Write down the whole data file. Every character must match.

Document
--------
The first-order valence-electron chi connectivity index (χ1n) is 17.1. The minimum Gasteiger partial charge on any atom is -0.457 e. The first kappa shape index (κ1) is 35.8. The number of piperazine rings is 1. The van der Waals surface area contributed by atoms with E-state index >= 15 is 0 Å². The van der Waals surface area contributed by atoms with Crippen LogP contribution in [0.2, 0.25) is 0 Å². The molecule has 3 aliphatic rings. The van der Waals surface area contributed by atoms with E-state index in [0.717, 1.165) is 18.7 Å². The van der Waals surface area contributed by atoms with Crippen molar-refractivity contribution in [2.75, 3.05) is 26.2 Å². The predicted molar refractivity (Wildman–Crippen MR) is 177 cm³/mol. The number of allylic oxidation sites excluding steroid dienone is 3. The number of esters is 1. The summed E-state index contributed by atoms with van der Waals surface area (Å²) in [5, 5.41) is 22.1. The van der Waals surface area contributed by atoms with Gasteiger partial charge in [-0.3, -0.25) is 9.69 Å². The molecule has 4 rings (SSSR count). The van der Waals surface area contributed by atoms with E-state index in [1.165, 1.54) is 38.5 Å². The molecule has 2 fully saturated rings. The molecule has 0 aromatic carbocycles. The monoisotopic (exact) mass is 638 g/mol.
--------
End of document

The first-order valence-electron chi connectivity index (χ1n) is 17.1. The minimum Gasteiger partial charge on any atom is -0.457 e. The first kappa shape index (κ1) is 35.8. The number of piperazine rings is 1. The van der Waals surface area contributed by atoms with E-state index >= 15 is 0 Å². The van der Waals surface area contributed by atoms with Crippen LogP contribution in [0.2, 0.25) is 0 Å². The molecule has 3 aliphatic rings. The van der Waals surface area contributed by atoms with E-state index in [0.717, 1.165) is 18.7 Å². The van der Waals surface area contributed by atoms with Crippen molar-refractivity contribution in [2.75, 3.05) is 26.2 Å². The predicted molar refractivity (Wildman–Crippen MR) is 177 cm³/mol. The number of allylic oxidation sites excluding steroid dienone is 3. The number of esters is 1. The summed E-state index contributed by atoms with van der Waals surface area (Å²) in [5, 5.41) is 22.1. The van der Waals surface area contributed by atoms with Gasteiger partial charge in [-0.3, -0.25) is 9.69 Å². The molecule has 4 rings (SSSR count). The van der Waals surface area contributed by atoms with E-state index in [1.165, 1.54) is 38.5 Å². The molecule has 2 fully saturated rings. The molecule has 0 aromatic carbocycles. The monoisotopic (exact) mass is 638 g/mol.